My liturgical preference counts as little as the liturgical preferences of those in the pew.  What counts is whether or not what we do on Sunday morning looks, acts, and sounds like what we believe, confess, and teach in our Book of Concord.  I challenge anyone who thinks we are "high" to read the Book of Concord and then tell me where we exceed the liturgical shape of this confession.  In fact, I would say that we are normal -- the normal that counts in terms of faithfulness to our Confessions.  Any other normal (statistical, for example) does not matter in a church body which claims it is all about theology and doxology.

Now some of you are probably thinking, "My God, that guy is arrogant."  You may be correct.  I am a sinner and humility is not something I have in abundance.  But perceptions are not the issue here.  What we believe, confess, and teach -- these are the issues.  So, condemn me as arrogant, a cultural snob, "high" as a kite, or a liturgical showman...whatever.  Just read the Confessions and tell me where our practice deviates from the expected, anticipated, and assumed normative liturgical and devotional life of the Church of the Augsburg Confession.


Anonymous said...

Reading the Confessions instantly shows how many LCMS churches and pastors are not following the doctrine and practice of their ordination/confirmation vows. So, we pray that there would be more normal Lutheran pastors like you and that there would be more normal leaders to uphold this. Thanks for another great piece that exposes the truth and points out where correction is needed.

Janis Williams said...

If it looks like an odd (liturgical) duck, quacks (chants) like an odd duck, then it must be a Confessional Lutheran duck!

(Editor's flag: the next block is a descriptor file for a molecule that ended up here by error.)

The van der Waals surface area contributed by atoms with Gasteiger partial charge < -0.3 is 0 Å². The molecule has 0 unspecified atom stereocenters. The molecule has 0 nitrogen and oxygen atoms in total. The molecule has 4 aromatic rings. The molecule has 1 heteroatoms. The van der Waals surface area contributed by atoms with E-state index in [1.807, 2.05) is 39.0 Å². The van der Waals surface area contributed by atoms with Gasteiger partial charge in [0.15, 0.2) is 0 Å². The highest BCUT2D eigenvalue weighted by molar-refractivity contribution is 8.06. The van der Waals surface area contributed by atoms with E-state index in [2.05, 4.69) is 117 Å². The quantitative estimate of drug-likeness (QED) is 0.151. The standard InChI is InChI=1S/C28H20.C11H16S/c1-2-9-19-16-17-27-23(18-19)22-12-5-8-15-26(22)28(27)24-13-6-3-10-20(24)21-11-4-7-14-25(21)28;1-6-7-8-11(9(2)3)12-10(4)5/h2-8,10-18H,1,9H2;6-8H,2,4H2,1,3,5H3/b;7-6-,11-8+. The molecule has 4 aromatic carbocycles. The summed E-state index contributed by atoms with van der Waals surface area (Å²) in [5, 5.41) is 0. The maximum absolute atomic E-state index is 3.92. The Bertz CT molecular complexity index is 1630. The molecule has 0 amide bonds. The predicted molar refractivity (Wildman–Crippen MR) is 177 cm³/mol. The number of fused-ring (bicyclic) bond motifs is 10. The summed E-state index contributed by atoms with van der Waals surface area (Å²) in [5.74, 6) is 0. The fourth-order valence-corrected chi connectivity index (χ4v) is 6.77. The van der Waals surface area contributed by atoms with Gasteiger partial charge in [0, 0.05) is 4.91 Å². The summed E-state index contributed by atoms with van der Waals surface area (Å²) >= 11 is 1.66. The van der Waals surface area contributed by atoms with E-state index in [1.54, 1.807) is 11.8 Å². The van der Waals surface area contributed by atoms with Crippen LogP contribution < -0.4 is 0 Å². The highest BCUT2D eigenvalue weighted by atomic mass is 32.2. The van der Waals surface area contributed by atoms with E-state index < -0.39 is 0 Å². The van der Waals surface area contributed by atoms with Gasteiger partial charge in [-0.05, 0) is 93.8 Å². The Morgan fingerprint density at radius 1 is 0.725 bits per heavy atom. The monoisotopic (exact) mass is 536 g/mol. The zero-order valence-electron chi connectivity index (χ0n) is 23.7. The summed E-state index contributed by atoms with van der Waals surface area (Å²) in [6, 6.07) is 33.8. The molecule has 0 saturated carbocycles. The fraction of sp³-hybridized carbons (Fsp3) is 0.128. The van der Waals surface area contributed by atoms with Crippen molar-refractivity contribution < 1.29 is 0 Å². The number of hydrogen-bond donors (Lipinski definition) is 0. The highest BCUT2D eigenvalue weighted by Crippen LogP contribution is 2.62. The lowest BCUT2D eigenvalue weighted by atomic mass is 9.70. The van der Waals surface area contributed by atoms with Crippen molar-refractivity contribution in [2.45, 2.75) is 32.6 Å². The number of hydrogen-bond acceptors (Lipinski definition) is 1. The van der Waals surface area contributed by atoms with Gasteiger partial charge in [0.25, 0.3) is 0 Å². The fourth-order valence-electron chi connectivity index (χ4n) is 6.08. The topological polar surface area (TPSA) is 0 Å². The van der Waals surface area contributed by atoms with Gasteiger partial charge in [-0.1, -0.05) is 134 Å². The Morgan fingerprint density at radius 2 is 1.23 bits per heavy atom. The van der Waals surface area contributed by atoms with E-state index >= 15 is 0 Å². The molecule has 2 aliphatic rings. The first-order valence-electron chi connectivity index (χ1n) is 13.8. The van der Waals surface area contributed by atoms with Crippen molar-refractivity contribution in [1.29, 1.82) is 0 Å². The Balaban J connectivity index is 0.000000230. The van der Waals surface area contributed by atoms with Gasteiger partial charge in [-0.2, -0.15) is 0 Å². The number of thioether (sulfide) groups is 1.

Anonymous said...

Does God work through Word and Sacrament? The Liturgy is chock full of God's Word. The hymns are chock full of God's Word. Does He work the made up liturgies of man?

Steve Finnell said...


Some claim that there are apostles alive and well, living among us. Is that fact or fiction?

QUESTION: What purpose would modern day apostles serve?
QUESTION: If there are apostles today, why do they not mirror the acts of the apostles of the first century?

Acts 2:43 Everyone kept feeling a sense of awe; and many wonders and signs were taking place through the apostles.

Are people being filled with awe by the so-called modern day apostles? If that were true it would be on every TV network. It would dominate the cable TV channels. The Internet would flooded with accounts of these so-called modern day apostles.


The apostle Paul cause the magician Elymas to be temporarily blinded.(Acts 13:8-12)

Are the so-called contemporary apostles causing men to go blind? No.

The apostle Peter brought Tabitha back from the dead. (Acts 9:36-41)

Are the 21 century pretend-apostles bring people back from the dead? No. If they could bring men back from the dead they would invite TV crews into funeral homes, to witness their miracles.

The apostle Peter predicted the immediate death of Sapphira. (Acts 5:1-11)

Can the false modern day apostles predict the immediate death of people who lie to God? Of course they cannot.

The apostle Peter immediately healed a lame man who had been lame from birth. (Acts 3:1-10)

If these so-call modern day apostles could heal men who were lame from birth it would on every, nightly, TV news broadcast.


2 Corinthians 12:12 The signs of a true apostle were performed among you with all perseverance, by signs and wonders and miracles.

The so-called modern day apostles are missing the signs of a true apostle. Be careful not to get detoured down the wrong road by following false sign makers.


We have the completed Bible. We have all the information we
need for salvation and living the Christian life. God's word was confirmed by Jesus and the apostles of the first century.

2 Timothy 3:15-17 and from childhood you have know the sacred writings which are able to give you the wisdom that leads to salvation through faith which is in Christ Jesus. 16 All Scripture is inspired by God and profitable for teaching, for reproof, for correction, for training in righteousness; 17 so that the man of God may be adequate, equipped for every good work.

By A.D. 100 men had all the Scripture they needed for salvation and living the Christian life.